said. 'Arc you sure, my boy,' the fa
ther asked, 'that it is a lost ball?"
'Oh, yes, sir,' said little Willie, 'I saw
the owner and his caddie looking for
Acted on His Tip
A false charge had been brought at
his court, and the magistrate re
marked: "We are all liable to make
mistakes. I thot I was wearing my
watch, but I have just discovered that
I have left it at home.."
When he arrived home that even
ing his wife said to his:
"I hope you got your watch all
right. I gave it to the man from the
court who called for it."—Dallas
No Need to Repeat
A well known humorist was being
shaved by a very talkative barber,
and was forced to listen to many of
his anecdotes. The barber had to
strop his razor, and when he was
ready, brush in hand, to commence
again, he asked, "Shall I go over it
again?" "No, thanks," drawled the
customer. "It's hardly necessary. I
think I can remember every word."
"Clipping is thinking of buying a
new motor car. He can't be happy, it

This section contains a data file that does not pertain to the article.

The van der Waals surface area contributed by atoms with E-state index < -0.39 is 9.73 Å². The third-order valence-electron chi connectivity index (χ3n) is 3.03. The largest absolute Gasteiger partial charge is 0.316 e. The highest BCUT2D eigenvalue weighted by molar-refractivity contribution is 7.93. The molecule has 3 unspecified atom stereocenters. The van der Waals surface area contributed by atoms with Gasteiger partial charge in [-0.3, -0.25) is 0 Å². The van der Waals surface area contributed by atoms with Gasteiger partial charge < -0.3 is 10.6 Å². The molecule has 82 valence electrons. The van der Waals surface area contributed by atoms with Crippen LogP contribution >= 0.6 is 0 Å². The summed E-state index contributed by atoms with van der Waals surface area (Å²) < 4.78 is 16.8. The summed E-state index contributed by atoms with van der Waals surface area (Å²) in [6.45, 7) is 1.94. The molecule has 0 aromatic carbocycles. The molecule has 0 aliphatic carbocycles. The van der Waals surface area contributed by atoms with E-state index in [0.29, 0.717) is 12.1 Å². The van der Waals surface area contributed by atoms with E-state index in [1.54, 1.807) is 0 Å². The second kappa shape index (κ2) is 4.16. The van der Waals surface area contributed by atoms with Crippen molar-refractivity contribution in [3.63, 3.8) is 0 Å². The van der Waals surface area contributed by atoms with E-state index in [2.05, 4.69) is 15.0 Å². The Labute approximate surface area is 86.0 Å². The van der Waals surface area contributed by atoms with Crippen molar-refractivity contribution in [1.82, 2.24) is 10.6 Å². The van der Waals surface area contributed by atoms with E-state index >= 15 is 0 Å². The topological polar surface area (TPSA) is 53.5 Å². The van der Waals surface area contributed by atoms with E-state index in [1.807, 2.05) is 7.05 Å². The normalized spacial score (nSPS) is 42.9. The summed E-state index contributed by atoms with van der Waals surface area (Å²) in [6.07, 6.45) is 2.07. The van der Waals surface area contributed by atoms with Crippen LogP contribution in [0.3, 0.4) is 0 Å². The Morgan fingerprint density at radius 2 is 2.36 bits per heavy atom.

seems, with less than three machines."
"Well, he has the money to indulge
in that kind of extravagance."
"To be sure, I was just thinking
about the days when Clipping was
poor. He used to say the height of
his ambition was to be able to own
two pairs of suspenders at the same
Back at Him
The brilliant wit of the bar looked
at the moon-faced farm laborer, and
winked at his friends and whispered,
"Now we'll have some fun." "Have
you been married?" he began, "ye-e
--es," stammered the laborer, "once."
"Whom did you marry?" "A w-w
--v.oman, sir." "Come, my good man,
of course it was a woman. Did you
ever hear of anyone marying a man?"
"Ye-e-es, sir, my sister did."
The Poor Fish
"I hear you are going to marry
Archie Blueblood?" said one society
woman to another. "Is it true?"
"Marry him?" exclaimed the other.
"Not likely. What on earth could I
do with him. He's rejected from the
army, he can't i-ide, he can't play ten
nis, golf, nor for that matter, can he
even drive a motor car."
"Oh!" said the friend, "but he can
swim beautifully, you know."